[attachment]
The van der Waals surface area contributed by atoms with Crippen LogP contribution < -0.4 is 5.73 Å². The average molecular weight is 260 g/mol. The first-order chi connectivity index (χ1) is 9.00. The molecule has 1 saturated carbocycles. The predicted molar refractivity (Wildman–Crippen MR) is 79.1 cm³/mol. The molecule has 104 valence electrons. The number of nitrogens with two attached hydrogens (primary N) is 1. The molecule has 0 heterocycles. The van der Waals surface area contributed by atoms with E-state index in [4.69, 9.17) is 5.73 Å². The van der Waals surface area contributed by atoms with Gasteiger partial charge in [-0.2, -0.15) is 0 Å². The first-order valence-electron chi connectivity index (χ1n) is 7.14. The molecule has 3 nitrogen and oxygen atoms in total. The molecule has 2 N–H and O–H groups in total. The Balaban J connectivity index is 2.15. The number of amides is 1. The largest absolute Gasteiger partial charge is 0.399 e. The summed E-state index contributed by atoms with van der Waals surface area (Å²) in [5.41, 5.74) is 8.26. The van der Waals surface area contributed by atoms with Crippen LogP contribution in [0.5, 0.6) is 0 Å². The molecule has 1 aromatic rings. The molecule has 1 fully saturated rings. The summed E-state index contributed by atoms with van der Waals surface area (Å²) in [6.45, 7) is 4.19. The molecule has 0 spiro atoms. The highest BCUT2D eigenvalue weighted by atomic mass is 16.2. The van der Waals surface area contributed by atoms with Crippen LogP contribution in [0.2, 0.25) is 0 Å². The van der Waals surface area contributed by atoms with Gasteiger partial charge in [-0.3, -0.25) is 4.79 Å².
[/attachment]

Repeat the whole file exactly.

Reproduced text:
The van der Waals surface area contributed by atoms with Crippen LogP contribution < -0.4 is 5.73 Å². The average molecular weight is 260 g/mol. The first-order chi connectivity index (χ1) is 9.00. The molecule has 1 saturated carbocycles. The predicted molar refractivity (Wildman–Crippen MR) is 79.1 cm³/mol. The molecule has 104 valence electrons. The number of nitrogens with two attached hydrogens (primary N) is 1. The molecule has 0 heterocycles. The van der Waals surface area contributed by atoms with E-state index in [4.69, 9.17) is 5.73 Å². The van der Waals surface area contributed by atoms with Gasteiger partial charge in [-0.2, -0.15) is 0 Å². The first-order valence-electron chi connectivity index (χ1n) is 7.14. The molecule has 3 nitrogen and oxygen atoms in total. The molecule has 2 N–H and O–H groups in total. The Balaban J connectivity index is 2.15. The number of amides is 1. The largest absolute Gasteiger partial charge is 0.399 e. The summed E-state index contributed by atoms with van der Waals surface area (Å²) in [5.41, 5.74) is 8.26. The van der Waals surface area contributed by atoms with Crippen LogP contribution in [0.5, 0.6) is 0 Å². The molecule has 1 aromatic rings. The molecule has 1 fully saturated rings. The summed E-state index contributed by atoms with van der Waals surface area (Å²) in [6.45, 7) is 4.19. The molecule has 0 spiro atoms. The highest BCUT2D eigenvalue weighted by atomic mass is 16.2. The van der Waals surface area contributed by atoms with Crippen LogP contribution in [0.2, 0.25) is 0 Å². The van der Waals surface area contributed by atoms with Gasteiger partial charge in [-0.3, -0.25) is 4.79 Å².